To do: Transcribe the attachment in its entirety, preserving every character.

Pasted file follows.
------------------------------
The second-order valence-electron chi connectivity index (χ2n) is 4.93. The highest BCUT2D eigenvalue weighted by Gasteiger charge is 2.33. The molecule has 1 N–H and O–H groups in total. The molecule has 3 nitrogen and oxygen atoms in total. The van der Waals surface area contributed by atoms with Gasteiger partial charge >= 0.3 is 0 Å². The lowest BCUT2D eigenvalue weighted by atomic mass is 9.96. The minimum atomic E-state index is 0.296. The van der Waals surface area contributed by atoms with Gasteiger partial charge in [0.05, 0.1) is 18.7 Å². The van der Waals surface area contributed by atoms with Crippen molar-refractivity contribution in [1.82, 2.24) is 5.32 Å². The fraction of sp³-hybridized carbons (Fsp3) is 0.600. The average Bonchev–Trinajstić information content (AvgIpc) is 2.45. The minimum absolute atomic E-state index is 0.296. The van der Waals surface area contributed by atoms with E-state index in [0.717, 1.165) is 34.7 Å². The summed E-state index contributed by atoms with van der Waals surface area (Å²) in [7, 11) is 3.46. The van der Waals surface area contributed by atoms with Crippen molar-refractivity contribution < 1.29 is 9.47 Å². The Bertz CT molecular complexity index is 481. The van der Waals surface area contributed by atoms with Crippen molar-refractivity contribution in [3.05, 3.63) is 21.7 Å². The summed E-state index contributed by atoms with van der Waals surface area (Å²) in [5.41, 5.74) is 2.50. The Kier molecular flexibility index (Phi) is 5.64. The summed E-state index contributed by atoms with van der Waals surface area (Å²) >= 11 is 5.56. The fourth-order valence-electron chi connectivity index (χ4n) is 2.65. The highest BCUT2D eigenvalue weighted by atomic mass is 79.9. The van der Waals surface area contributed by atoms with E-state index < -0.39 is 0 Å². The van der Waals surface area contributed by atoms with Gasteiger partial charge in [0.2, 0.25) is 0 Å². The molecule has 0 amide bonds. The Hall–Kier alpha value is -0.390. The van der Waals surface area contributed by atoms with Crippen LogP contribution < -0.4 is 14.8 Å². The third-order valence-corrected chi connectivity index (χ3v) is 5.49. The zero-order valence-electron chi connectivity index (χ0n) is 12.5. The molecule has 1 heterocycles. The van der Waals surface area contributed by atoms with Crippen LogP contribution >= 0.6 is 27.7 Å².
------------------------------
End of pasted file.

The second-order valence-electron chi connectivity index (χ2n) is 4.93. The highest BCUT2D eigenvalue weighted by Gasteiger charge is 2.33. The molecule has 1 N–H and O–H groups in total. The molecule has 3 nitrogen and oxygen atoms in total. The van der Waals surface area contributed by atoms with Gasteiger partial charge >= 0.3 is 0 Å². The lowest BCUT2D eigenvalue weighted by atomic mass is 9.96. The minimum atomic E-state index is 0.296. The van der Waals surface area contributed by atoms with Gasteiger partial charge in [0.05, 0.1) is 18.7 Å². The van der Waals surface area contributed by atoms with Crippen molar-refractivity contribution in [1.82, 2.24) is 5.32 Å². The fraction of sp³-hybridized carbons (Fsp3) is 0.600. The average Bonchev–Trinajstić information content (AvgIpc) is 2.45. The minimum absolute atomic E-state index is 0.296. The van der Waals surface area contributed by atoms with E-state index in [0.717, 1.165) is 34.7 Å². The summed E-state index contributed by atoms with van der Waals surface area (Å²) in [7, 11) is 3.46. The van der Waals surface area contributed by atoms with Crippen molar-refractivity contribution < 1.29 is 9.47 Å². The Bertz CT molecular complexity index is 481. The van der Waals surface area contributed by atoms with Crippen molar-refractivity contribution in [3.05, 3.63) is 21.7 Å². The summed E-state index contributed by atoms with van der Waals surface area (Å²) in [5.41, 5.74) is 2.50. The Kier molecular flexibility index (Phi) is 5.64. The summed E-state index contributed by atoms with van der Waals surface area (Å²) >= 11 is 5.56. The fourth-order valence-electron chi connectivity index (χ4n) is 2.65. The highest BCUT2D eigenvalue weighted by atomic mass is 79.9. The van der Waals surface area contributed by atoms with E-state index < -0.39 is 0 Å². The van der Waals surface area contributed by atoms with Gasteiger partial charge in [0.2, 0.25) is 0 Å². The molecule has 0 amide bonds. The Hall–Kier alpha value is -0.390. The van der Waals surface area contributed by atoms with Crippen LogP contribution < -0.4 is 14.8 Å². The third-order valence-corrected chi connectivity index (χ3v) is 5.49. The zero-order valence-electron chi connectivity index (χ0n) is 12.5. The molecule has 1 heterocycles. The van der Waals surface area contributed by atoms with Crippen LogP contribution >= 0.6 is 27.7 Å².